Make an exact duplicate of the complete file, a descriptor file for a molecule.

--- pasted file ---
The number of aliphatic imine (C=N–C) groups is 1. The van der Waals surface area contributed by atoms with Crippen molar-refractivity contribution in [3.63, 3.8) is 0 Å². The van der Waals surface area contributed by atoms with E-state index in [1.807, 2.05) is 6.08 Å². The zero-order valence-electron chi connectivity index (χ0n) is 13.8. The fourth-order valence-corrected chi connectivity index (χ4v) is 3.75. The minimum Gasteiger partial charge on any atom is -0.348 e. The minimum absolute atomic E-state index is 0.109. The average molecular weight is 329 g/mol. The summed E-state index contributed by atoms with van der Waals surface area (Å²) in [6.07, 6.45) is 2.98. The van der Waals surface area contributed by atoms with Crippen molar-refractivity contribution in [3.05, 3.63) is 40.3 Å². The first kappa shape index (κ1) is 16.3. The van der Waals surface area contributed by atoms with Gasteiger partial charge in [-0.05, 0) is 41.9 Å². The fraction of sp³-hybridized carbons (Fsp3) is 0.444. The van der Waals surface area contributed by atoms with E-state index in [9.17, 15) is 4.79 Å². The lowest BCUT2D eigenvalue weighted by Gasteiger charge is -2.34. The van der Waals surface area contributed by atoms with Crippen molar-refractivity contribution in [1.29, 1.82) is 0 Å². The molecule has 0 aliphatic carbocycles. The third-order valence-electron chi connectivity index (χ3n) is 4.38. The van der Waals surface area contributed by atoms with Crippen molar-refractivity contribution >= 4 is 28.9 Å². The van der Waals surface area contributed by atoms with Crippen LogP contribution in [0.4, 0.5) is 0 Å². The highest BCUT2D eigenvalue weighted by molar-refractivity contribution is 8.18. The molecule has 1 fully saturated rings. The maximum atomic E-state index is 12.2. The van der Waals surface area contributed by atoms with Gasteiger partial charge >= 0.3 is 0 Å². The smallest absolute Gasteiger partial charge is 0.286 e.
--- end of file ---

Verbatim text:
The number of aliphatic imine (C=N–C) groups is 1. The van der Waals surface area contributed by atoms with Crippen molar-refractivity contribution in [3.63, 3.8) is 0 Å². The van der Waals surface area contributed by atoms with E-state index in [1.807, 2.05) is 6.08 Å². The zero-order valence-electron chi connectivity index (χ0n) is 13.8. The fourth-order valence-corrected chi connectivity index (χ4v) is 3.75. The minimum Gasteiger partial charge on any atom is -0.348 e. The minimum absolute atomic E-state index is 0.109. The average molecular weight is 329 g/mol. The summed E-state index contributed by atoms with van der Waals surface area (Å²) in [6.07, 6.45) is 2.98. The van der Waals surface area contributed by atoms with Crippen molar-refractivity contribution in [3.05, 3.63) is 40.3 Å². The first kappa shape index (κ1) is 16.3. The van der Waals surface area contributed by atoms with Gasteiger partial charge in [-0.05, 0) is 41.9 Å². The fraction of sp³-hybridized carbons (Fsp3) is 0.444. The van der Waals surface area contributed by atoms with E-state index in [9.17, 15) is 4.79 Å². The lowest BCUT2D eigenvalue weighted by Gasteiger charge is -2.34. The van der Waals surface area contributed by atoms with Crippen molar-refractivity contribution in [1.29, 1.82) is 0 Å². The molecule has 0 aliphatic carbocycles. The third-order valence-electron chi connectivity index (χ3n) is 4.38. The van der Waals surface area contributed by atoms with Crippen molar-refractivity contribution >= 4 is 28.9 Å². The van der Waals surface area contributed by atoms with Crippen LogP contribution in [0.4, 0.5) is 0 Å². The highest BCUT2D eigenvalue weighted by molar-refractivity contribution is 8.18. The molecule has 1 fully saturated rings. The maximum atomic E-state index is 12.2. The van der Waals surface area contributed by atoms with Gasteiger partial charge >= 0.3 is 0 Å². The smallest absolute Gasteiger partial charge is 0.286 e.